" Building a playground is just like baking a cake," Hammond says. "You just need to break it down for people. What do I do first? What do I do next? When do I put it in the oven" What temperature do I put it in the oven? How long do I put it in the oven? "And then it comes out

just right."

Of course, it's said that too many cooks can spoil the soup. So can too many inexperienced and untrained installers spoil the playground cake?


Don't get Barry Segal started. Project manager, designer and community organizer for Leathers & Associates, Segal has been with the Ithaca, N.Y.-based company for "20 years, 60 days and 22 hours."

After a moment he adds, "Of course, I did it for five years as a hobby, so 25 years total. I came here as a carpenter with a degree in parks and recreation and I had some architectural training. I think this is what I was born for."

And what he lives for. Although he was contacted at a quarter to five late on a Friday afternoon, Segal didn't let the call of the weekend pry him away from his favorite subject. "One time after a build in an inner-city area, this little kid came up and asked, 'Can I play on this?' He just couldn't believe that he had this beautiful new playground practically in his own backyard.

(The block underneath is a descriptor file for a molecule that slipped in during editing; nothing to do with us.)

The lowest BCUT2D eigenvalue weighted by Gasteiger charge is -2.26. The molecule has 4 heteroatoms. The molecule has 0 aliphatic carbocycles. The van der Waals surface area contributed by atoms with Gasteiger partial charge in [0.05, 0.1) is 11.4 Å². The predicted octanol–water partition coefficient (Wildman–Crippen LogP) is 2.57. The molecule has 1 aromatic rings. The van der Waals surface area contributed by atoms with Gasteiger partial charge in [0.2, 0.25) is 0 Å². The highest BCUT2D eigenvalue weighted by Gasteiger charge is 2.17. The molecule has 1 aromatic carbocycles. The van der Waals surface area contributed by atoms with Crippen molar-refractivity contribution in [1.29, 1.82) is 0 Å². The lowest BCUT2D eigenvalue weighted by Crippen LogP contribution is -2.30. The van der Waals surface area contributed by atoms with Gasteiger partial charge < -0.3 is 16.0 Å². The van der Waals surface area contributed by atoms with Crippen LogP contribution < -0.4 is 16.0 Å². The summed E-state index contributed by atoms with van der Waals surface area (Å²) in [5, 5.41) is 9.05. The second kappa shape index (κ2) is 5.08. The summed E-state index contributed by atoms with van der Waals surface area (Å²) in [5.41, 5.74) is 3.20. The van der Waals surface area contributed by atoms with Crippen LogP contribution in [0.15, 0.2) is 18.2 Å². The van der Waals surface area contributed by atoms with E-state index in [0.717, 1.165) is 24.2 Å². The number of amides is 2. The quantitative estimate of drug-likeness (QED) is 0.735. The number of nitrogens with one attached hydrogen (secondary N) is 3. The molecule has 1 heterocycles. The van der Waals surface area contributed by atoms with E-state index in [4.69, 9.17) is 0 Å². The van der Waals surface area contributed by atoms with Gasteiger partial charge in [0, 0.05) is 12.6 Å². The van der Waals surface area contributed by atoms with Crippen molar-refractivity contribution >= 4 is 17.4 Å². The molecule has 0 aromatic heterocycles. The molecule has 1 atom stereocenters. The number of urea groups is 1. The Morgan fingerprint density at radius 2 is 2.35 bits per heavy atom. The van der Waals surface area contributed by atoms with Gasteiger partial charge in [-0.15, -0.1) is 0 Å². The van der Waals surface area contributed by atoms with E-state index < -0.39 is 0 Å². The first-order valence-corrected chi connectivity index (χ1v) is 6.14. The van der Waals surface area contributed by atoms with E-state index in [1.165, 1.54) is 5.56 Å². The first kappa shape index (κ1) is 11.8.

Unlike KaBOOM! built playgrounds, Leathers Structures are constructed almost entirely of wood purchased from the local lumber company and are essentially built from scratch. They are all unique in design, and some may take up as much space as a football field. Because of their size and the materials used, Leathers' playgrounds require anywhere from five days to four weeks to construct. At one particularly mammoth project in Lake Charles, La., Segal estimates that 200 volunteers worked three shifts a day for 10 days.

"That's 24,000 man hours," he declares after checking his math three times. "It's pretty amazing."

And for Segal, the process is just as amazing as the playgrounds that end up being built.  Leathers purposely tries to pair volunteers up together who may be from vastly different walks of life - the senior citizen with the tattooed and pierced teenager - in order to create opportunities for new friendships and greater understanding. The playground builds might also include "ordinary moms and dads" working alongside work-release prisoners.